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Schoolgirl Hitchhikers

Other // R // March 19, 2013
List Price: $24.95 [Buy now and save at Amazon]

Review by Ian Jane | posted March 11, 2013 | E-mail the Author

The Movie:

1973's Schoolgirl Hitchhikers was not only the first film that Jean Rollin would make under his 'Michel Gentil' nomme do porn, but also marked the first time he would work with the beautiful Joelle Coeur, probably best known to Rollin fans for her leading role in Demoniacs. This isn't a film that's heavy on plot and like the other Gentil pictures, it was made more for commercial reasons than anything else, but those familiar with Rollin's style will find plenty of his odd cinematic touches on display throughout the movie.

When the movie begins, we're introduced to two young women - dark haired Monica (Coeur) and pretty blonde Jackie (Gilda Arancio) - who have been camping in the woods. We first meet them as they're strolling together through the woods where they come upon an old abandoned house. After climbing over the fence they poke around inside for a few seconds and assuming it to be devoid of inhabitants, they hop into bed together for a little Sapphic softcore fun. Once they finish each other off, Monica wanders downstairs as Jackie sleeps. Here she realizes they're not along - a man named Fred (Willy Braque) is lounging around and he's carrying a pistol. She teases him and soon enough they have sex and once Jackie wakes up and joins in, the girls wander off, away from the house.

As it turns out, Fred is a thief, one member of a gang of three lead by a tough talking woman in leather pants named Beatrice (Marie Helene Regne). When she and the other male thief arrive and notice that the jewels Fred had stashed in the house are missing, they understandably assume that the girls took them. Monica winds up bound and captured while Jackie makes it into town to request the help of a pistol packing private detective (Francois Brincourt) and his sexy secretary (Reine Thirion). Though at first they don't believe her story, soon she convinces them and they head into the house to try and save Monica from the dastardly thieves once and for all.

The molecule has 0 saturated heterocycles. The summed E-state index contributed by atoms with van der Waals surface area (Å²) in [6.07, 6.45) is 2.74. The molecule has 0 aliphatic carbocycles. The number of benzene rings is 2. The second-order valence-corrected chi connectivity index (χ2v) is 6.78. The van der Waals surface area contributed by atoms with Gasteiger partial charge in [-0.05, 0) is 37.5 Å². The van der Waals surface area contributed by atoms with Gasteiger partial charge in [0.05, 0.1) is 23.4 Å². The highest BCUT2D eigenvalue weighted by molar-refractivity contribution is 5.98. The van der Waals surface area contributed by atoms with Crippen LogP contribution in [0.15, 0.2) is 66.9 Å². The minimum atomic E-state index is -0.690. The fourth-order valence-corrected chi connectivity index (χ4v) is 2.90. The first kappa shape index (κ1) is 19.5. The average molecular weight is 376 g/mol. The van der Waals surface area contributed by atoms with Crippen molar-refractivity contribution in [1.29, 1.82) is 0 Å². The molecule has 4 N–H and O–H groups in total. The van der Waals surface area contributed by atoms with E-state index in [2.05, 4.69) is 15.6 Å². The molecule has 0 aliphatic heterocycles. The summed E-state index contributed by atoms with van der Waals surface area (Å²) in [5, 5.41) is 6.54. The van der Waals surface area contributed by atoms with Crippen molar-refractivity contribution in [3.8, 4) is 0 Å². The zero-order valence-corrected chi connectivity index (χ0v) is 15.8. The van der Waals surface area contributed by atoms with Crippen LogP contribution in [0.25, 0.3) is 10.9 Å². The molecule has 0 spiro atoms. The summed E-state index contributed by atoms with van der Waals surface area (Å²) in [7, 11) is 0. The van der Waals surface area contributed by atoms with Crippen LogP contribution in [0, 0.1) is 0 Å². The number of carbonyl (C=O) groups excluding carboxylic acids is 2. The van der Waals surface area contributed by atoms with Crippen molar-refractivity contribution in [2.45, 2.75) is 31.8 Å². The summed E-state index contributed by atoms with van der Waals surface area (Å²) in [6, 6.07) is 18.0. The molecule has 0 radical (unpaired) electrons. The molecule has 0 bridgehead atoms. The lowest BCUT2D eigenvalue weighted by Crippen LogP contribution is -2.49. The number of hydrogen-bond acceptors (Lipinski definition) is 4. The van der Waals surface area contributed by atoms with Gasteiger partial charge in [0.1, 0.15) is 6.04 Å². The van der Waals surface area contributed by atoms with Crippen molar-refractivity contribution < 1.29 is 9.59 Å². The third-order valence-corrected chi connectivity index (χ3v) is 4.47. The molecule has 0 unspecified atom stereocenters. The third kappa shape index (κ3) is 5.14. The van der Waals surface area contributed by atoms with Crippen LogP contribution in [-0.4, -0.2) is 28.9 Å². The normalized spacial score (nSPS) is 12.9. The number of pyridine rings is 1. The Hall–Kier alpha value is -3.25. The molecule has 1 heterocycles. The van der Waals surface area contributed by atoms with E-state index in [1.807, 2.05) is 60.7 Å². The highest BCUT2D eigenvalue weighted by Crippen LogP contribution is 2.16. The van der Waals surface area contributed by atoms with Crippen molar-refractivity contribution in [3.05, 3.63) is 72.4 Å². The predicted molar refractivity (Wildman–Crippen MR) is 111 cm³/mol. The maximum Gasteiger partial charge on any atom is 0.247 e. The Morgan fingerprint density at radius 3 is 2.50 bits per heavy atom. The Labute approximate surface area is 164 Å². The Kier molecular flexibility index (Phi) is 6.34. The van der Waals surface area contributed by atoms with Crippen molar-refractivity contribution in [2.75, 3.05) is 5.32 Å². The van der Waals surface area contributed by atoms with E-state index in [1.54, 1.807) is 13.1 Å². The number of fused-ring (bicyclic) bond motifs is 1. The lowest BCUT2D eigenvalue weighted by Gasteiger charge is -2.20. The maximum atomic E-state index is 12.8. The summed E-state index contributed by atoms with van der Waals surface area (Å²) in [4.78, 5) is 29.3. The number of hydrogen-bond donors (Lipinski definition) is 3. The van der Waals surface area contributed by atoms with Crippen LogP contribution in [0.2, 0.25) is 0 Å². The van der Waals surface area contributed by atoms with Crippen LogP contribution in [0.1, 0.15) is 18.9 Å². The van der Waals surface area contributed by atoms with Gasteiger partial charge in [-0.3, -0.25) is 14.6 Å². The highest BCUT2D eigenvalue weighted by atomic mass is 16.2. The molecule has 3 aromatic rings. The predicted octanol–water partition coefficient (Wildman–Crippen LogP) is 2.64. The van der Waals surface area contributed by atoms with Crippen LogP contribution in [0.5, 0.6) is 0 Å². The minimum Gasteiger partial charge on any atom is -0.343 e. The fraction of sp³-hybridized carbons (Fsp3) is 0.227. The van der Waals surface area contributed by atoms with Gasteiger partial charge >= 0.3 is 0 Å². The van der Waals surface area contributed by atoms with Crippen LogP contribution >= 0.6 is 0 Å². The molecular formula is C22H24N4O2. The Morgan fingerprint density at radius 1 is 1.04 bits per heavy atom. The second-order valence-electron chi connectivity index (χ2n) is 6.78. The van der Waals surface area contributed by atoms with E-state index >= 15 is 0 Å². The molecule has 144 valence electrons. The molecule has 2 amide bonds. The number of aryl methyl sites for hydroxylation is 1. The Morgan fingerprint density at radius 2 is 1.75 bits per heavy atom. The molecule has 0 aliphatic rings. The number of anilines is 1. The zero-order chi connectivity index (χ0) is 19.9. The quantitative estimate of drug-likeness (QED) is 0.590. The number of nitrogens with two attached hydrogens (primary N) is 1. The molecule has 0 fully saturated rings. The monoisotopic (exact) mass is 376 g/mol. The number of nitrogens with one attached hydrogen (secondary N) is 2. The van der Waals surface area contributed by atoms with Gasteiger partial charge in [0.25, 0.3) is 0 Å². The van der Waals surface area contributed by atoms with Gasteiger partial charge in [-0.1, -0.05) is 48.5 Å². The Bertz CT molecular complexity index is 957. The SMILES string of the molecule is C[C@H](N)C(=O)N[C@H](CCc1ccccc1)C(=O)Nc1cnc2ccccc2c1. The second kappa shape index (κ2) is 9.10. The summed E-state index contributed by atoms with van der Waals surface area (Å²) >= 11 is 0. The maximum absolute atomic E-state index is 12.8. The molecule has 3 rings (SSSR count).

There's really not much to the story here but Rollin paces the movie well enough. The film is very nicely shot with a lot of emphasis put on the atmosphere provided by the house itself. Though it was obviously quite ornate at one point in its history, at the time the movie was shot it had fallen into disrepair, though observant viewers will note the ornate woodwork and lovely stained glass windows which the director uses at one point to bathe his actresses in colored light. A strange looking mannequin with a skeleton hand keeps watch over the entry way while the opening scene in which our heroines stroll through the woods has an oddly charming fairy tale quality to it. The sex scene between Monica and Jackie, while obviously staged softcore style for the camera, is shot with a bit of tenderness to it. It's meant to titillate, and it does, but you do get the impression through the narration and the actresses' body language that they care for one another. This gives the rest of the movie a little more depth than it would have had otherwise.

The performances here are as good as they realistically need to be. The two female leads are fetching and plenty easy on the eyes as is the detective's secretary who also gets a romp in the hay towards the end of the movie that leaves little to the imagination. Rollin regular Willy Braque is decent as the main bad guy while Marie Helene Regne makes for an interesting female accomplice. Though he's not credited in the film, Rollin himself makes a cameo in the picture towards the end that's fairly amusing. Despite the fact that it's made fast and cheap with the intentions of exploitation, there's a playfulness to the film that makes it easy to watch. It's all wound up in this goofy, periodically rag time inspired score and it's paced well. At just under seventy five minutes it doesn't overstay its welcome and as goofy as it all is, it's also plenty entertaining. The film is also known alternately as High School Hitchhikers and Jeunes Filles Impudiques (which translates to Impudent Young Girls) and it involves absolutely no hitchhiking whatsoever.